Better GitHub flow with using GitHub Actions

Posted May 21, 2021  ‐ 3 min read

GitHub flow is already lightweight and easy to understand but we can make it better with using GitHub Actions. Let's have a look on how to deploy from a single branch to multiple environments in a secure way.

taken from GitHub flow documentation

I would like to optimize the Deploy step of GitHub flow but before reading further, it might be better to check GitHub flow.

Depending on team requirements and decision, deployment step can be on pull request level or maybe after merging it to HEAD branch. Most of the client-first projects; mobile apps, single page apps and similar other projects can be deployed/published as a temproary state. Those temprorary deployments can be removed after merging the pull requests. But for the backend application, it would be easy solution to deploy them directly to target environment and test it there after merging pull requests.

Beauty of GitHub Actions?

GitHub flow doesn’t mention about anything related to release branches or tags or any other alternatives for deploying multiple environments on same repository. As we all know, we need at least two different environments. One for development env to see the latest changes with high frequency of deployments. Another one called production env for our users to access it.

Some teams would prefer to have protected branches for each environments. It may help you to see what was deployed to which environment. As an idea, I don’t prefer to use git as deployment tracking tool.

GitHub is offering Environment out of the box and it can be integrated with GitHub Actions. It is possible to configure deployment steps to deploy spesific environment when conditions are met.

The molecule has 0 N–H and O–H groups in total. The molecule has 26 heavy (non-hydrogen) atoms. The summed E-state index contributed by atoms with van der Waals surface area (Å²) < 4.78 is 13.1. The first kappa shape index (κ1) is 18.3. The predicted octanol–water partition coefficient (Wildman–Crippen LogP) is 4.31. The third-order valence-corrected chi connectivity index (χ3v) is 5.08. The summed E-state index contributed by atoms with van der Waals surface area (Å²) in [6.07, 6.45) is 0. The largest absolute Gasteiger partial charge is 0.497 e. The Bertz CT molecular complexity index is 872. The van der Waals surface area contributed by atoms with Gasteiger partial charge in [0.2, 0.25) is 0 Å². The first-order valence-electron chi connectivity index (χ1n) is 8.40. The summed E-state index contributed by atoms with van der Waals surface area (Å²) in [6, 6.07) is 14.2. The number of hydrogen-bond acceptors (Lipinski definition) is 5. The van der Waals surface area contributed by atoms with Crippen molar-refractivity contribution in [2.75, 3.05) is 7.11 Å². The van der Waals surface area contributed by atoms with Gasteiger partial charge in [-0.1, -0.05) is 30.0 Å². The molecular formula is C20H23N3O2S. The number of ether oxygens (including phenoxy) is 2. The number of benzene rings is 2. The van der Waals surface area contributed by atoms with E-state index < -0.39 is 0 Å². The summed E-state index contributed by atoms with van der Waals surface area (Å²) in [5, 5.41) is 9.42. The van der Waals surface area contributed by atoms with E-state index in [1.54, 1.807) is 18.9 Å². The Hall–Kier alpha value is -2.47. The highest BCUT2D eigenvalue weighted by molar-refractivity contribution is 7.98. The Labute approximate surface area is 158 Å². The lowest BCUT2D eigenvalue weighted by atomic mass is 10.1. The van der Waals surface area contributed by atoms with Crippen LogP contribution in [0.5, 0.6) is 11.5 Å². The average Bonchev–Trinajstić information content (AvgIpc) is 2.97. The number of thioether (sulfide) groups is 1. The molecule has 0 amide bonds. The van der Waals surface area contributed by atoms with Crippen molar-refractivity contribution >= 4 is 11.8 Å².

Multiple environments have been created

Just a single click to create a new environment and start defining conditions for deploying to given environment.

Review can be required to deploy

As we can define branch protection, it is also possible to protect deployments. We can force to be reviewed before deployment. And also it is possible to limit the branches which are allowed to deploy anything. Actual piece of this feature is having environment based secrets.

Secrets can be organization level, repository level or even environment level too. So we can use different deployment secrets on different environments.

Protection of given environment

Flow in Action

It is still an option to have multiple protected branches on GitHub and track your deployments. But having one step further is always better. We can now protect who can deploy to which environments. We can have different deployment secrets for each deployments.

In order to do that, just define the environment and name in your action file. The name should match with the ones under settings of repository. GitHub will create a new one if the given name is not created previously.

Real life example from my current team;

  • We are having single branch called main and merge all pull requests after reviews.
  • main branch deploys on every push to Development environment.
  • We’ve also defined manual triggers for deployments where we can set target environment.
  • Once all the integration tests are green on Development environment, we are good to go for Production deployment by just triggering it.
  • Reviewer checks and approves for deployment
  • Deployment starts
# .github/workflows/deploy.yml
name: Deploy

        description: 'Name of environment to deploy'
        required: true
        default: 'Staging'
      - main
  # .... some other previous jobs
    name: Deploy
    runs-on: ubuntu-latest
    if: github.ref == 'refs/heads/main'
      name: Production # can be defined dynamicly
      url: https://url-of-production


GitHub Flow is already simple and easy to understand but now it is powerful and secure also. It is nice to see what was deployed by who and when. We can defined protection rules and set secrets per environments. As an example, you can have a look on deployment of this blog page, by clicking here.

Update 23/08/21: I’ve created another repository to explain whole flow step by step and it can be found here.